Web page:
Silver Sage could be first project under relaxed housing rules in Glenwood Springs |

Silver Sage could be first project under relaxed housing rules in Glenwood Springs

GLENWOOD SPRINGS, Colorado – A two-year moratorium on the city’s affordable housing requirements still might not allow enough time for a south Glenwood project to take advantage of the relaxed rules.

Glenwood Springs City Council, on a 4-2 vote at its Aug. 18 meeting, formally approved a temporary suspension of the city’s so-called “inclusionary housing” requirements.

The measure is intended to provide an incentive for developers of residential projects to move forward and help stimulate the local construction and real estate markets, which are still lagging from the recession.

The moratorium will be reviewed after two years, and could be extended.

“We do appreciate what the council has done in lifting these requirements,” planning consultant Ron Liston of Land Design Partnership said at last week’s meeting, during a conceptual review for the 55-unit Silver Sage Preserve development proposal.

But, even with the incentive, construction on the Silver Sage project may not happen within two years, he said.

The city’s inclusionary housing ordinance requires that 15 percent of the houses in new residential developments be deed-restricted and sold at below market prices to qualified buyers.

“That is a key factor for developers, and adds to the cost of doing a project,” Liston said. “It delays when and dictates how a development can be done.”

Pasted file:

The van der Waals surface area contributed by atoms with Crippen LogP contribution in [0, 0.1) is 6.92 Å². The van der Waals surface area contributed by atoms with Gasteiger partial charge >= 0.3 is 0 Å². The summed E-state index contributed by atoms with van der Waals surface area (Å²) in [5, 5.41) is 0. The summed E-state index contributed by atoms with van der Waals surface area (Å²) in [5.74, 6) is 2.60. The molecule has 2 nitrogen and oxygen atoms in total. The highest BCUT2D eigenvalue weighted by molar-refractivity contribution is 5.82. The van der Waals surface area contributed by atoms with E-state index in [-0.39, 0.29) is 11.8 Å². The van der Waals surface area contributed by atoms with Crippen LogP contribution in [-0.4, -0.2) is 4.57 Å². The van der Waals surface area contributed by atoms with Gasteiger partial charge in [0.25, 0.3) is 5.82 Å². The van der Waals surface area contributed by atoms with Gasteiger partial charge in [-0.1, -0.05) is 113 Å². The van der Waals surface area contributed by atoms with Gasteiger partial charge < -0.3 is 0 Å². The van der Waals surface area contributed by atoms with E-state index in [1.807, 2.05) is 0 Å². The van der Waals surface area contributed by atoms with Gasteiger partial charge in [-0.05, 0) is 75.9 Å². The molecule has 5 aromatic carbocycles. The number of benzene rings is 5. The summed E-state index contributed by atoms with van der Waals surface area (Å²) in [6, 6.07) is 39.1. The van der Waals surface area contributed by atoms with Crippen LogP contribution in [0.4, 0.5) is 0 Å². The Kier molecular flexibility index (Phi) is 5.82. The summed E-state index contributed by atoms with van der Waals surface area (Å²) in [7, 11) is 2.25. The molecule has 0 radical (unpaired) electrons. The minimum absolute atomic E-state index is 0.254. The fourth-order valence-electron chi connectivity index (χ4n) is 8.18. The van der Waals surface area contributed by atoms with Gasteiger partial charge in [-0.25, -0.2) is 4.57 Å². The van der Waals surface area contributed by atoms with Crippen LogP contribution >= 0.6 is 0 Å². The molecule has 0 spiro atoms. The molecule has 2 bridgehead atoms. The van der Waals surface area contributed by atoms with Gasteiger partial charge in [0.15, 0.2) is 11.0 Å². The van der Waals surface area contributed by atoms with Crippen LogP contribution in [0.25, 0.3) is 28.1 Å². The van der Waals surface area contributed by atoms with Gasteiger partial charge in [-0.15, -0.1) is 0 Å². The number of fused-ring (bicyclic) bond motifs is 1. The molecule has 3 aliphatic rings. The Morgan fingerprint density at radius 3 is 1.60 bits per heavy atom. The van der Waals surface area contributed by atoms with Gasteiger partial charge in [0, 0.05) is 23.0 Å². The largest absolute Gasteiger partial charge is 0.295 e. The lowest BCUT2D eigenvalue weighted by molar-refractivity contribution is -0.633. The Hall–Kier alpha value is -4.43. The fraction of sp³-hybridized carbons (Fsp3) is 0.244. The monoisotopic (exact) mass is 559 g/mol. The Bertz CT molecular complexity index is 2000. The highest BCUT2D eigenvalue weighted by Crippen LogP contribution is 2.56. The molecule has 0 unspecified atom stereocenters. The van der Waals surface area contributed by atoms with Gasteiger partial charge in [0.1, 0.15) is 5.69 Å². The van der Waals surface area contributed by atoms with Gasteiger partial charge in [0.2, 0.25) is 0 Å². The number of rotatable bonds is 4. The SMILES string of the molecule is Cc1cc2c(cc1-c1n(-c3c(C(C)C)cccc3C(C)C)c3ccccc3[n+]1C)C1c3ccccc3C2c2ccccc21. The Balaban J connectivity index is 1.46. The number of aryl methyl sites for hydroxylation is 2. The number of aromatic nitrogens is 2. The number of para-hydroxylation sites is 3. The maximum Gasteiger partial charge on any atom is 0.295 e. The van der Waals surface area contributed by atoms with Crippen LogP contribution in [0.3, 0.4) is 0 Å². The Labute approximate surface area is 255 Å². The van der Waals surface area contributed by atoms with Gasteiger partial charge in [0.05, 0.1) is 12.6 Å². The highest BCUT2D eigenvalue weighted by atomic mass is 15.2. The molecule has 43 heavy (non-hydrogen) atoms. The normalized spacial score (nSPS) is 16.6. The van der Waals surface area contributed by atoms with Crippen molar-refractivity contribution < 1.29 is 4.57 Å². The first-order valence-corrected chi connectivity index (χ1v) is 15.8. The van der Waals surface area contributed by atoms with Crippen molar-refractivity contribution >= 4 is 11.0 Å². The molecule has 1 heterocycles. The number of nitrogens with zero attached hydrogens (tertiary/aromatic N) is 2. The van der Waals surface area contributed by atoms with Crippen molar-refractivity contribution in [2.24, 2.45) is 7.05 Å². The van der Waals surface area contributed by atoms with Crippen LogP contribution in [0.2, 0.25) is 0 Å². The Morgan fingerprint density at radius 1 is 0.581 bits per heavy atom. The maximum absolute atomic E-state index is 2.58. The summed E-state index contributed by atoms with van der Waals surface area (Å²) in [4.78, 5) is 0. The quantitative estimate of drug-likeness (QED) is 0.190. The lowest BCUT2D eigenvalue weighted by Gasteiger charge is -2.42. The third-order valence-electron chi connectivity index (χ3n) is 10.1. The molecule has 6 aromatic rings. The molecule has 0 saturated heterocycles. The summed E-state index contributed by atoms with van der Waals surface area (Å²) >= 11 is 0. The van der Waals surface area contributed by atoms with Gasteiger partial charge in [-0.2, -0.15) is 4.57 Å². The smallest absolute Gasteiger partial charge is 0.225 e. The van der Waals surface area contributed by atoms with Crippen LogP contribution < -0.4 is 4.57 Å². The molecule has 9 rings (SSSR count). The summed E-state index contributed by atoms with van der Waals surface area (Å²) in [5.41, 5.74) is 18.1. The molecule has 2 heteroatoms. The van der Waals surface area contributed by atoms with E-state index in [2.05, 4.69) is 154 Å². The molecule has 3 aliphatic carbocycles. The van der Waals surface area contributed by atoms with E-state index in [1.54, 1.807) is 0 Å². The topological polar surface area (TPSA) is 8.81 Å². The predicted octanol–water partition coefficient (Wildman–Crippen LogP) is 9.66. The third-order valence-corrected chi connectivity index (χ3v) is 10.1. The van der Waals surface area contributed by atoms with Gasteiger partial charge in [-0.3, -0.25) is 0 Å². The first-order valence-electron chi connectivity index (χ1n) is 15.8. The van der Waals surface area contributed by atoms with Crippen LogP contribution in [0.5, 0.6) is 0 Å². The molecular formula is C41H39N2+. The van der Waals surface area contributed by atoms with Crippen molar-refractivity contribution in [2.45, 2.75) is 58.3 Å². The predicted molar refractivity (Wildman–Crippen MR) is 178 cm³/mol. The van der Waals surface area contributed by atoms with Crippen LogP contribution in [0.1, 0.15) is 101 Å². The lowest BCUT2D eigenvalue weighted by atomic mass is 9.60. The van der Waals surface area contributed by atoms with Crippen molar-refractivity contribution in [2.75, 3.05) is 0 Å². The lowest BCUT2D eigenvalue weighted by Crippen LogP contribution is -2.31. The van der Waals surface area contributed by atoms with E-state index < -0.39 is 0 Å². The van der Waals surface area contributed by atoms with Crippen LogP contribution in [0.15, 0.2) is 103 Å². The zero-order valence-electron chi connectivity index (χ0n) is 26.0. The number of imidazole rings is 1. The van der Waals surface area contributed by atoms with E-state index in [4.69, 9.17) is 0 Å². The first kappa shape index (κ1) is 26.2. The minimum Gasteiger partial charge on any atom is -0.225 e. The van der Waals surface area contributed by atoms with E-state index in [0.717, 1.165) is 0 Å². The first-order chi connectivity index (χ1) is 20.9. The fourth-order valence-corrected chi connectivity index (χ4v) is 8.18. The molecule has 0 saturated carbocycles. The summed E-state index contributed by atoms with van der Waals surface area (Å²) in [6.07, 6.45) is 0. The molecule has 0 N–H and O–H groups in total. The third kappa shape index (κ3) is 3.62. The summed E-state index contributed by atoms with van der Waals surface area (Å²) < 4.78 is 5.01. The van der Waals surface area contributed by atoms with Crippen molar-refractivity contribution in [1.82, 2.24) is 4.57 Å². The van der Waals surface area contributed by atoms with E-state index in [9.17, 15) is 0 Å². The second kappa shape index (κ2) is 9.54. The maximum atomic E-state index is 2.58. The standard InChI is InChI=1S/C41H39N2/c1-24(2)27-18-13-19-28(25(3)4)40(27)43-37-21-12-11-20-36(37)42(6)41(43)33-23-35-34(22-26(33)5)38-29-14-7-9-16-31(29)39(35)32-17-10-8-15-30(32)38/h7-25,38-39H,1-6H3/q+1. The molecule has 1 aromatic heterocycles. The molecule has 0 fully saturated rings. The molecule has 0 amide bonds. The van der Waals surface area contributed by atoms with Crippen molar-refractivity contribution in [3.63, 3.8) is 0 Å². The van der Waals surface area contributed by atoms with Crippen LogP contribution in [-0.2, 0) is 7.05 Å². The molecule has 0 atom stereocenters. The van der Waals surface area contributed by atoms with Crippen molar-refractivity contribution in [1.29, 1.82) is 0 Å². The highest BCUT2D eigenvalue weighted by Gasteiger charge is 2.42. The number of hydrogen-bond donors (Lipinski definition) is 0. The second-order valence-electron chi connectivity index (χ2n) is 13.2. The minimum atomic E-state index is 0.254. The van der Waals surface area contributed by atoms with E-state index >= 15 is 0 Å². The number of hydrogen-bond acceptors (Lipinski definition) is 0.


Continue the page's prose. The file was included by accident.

City Council heard conceptual plans by developer Peter Waller to build 55 residences on 42 acres southwest of the intersection of Airport Road and Four Mile Road.

The area is in the city’s Hillside Preservation zone district, which only allows single-family houses on lots of one acre or more.

Waller is requesting zoning under a Planned Unit Development (PUD) that would allow for 38 duplex units clustered at the top of the hill. He would also build 17 apartments or condominiums along Airport Road across from Cardiff Glen, to be called Cardiff Mesa.

The hillside area in-between would be preserved as open space, except for a long road accessing the upper bench. Waller also proposes to dedicate the historic coke ovens located on the southeast side of the property to the city for preservation purposes.

The Cardiff Mesa units are likely to be the first units built, Liston said.

“That market is there,” he said.

But that’s also the logical location for any affordable housing units, if the requirement were to apply to the project after the two-year moratorium is up, Liston said.

The proposed patio-style duplex units on the upper bench will eventually be marketed to “empty nesters” and retirees. But that market may take longer to return.

Instead of the usual three-year period for vested zoning rights to stay in place, Silver Sage will propose for that period be extended to 10 years.

“Ten years is the minimum amount of time that we can reasonably get the financing to pull this project off,” Liston said.

Council members said they like the plan in general, although concerns were raised about the proposed 10-year vesting period.

“That seems like a long time,” Mayor Matt Steckler said. “I would be more inclined to support five or six years, if you need more time.”

Council member Stephen Bershenyi asked if developers had considered an access point up Four Mile Road, near the existing fire station, instead of the long driveway up from Airport Road.

Liston said that was studied, but there would be safety issues in sharing an access with emergency vehicles coming in and out of the fire station.

Conceptual review is the first step in the public process before a formal development application is submitted to the city. Once submitted, the proposal will be referred to the planning and zoning commission.

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